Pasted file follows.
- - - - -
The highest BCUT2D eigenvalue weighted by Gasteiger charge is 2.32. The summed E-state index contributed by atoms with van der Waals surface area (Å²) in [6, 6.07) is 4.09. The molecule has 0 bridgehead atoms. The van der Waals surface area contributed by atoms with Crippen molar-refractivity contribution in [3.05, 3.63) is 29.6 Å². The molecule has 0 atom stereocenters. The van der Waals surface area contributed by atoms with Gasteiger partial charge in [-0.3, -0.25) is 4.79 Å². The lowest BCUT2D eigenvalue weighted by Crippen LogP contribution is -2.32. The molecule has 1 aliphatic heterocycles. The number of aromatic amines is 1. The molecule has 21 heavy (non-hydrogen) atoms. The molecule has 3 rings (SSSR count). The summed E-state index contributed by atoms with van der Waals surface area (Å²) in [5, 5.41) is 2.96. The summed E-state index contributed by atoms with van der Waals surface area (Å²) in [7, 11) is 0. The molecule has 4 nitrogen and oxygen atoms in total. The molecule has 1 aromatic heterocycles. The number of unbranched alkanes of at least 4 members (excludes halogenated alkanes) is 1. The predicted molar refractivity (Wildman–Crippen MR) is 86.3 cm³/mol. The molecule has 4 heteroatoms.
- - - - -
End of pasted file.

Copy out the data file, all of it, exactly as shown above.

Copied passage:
The highest BCUT2D eigenvalue weighted by Gasteiger charge is 2.32. The summed E-state index contributed by atoms with van der Waals surface area (Å²) in [6, 6.07) is 4.09. The molecule has 0 bridgehead atoms. The van der Waals surface area contributed by atoms with Crippen molar-refractivity contribution in [3.05, 3.63) is 29.6 Å². The molecule has 0 atom stereocenters. The van der Waals surface area contributed by atoms with Gasteiger partial charge in [-0.3, -0.25) is 4.79 Å². The lowest BCUT2D eigenvalue weighted by Crippen LogP contribution is -2.32. The molecule has 1 aliphatic heterocycles. The number of aromatic amines is 1. The molecule has 21 heavy (non-hydrogen) atoms. The molecule has 3 rings (SSSR count). The summed E-state index contributed by atoms with van der Waals surface area (Å²) in [5, 5.41) is 2.96. The summed E-state index contributed by atoms with van der Waals surface area (Å²) in [7, 11) is 0. The molecule has 4 nitrogen and oxygen atoms in total. The molecule has 1 aromatic heterocycles. The number of unbranched alkanes of at least 4 members (excludes halogenated alkanes) is 1. The predicted molar refractivity (Wildman–Crippen MR) is 86.3 cm³/mol. The molecule has 4 heteroatoms.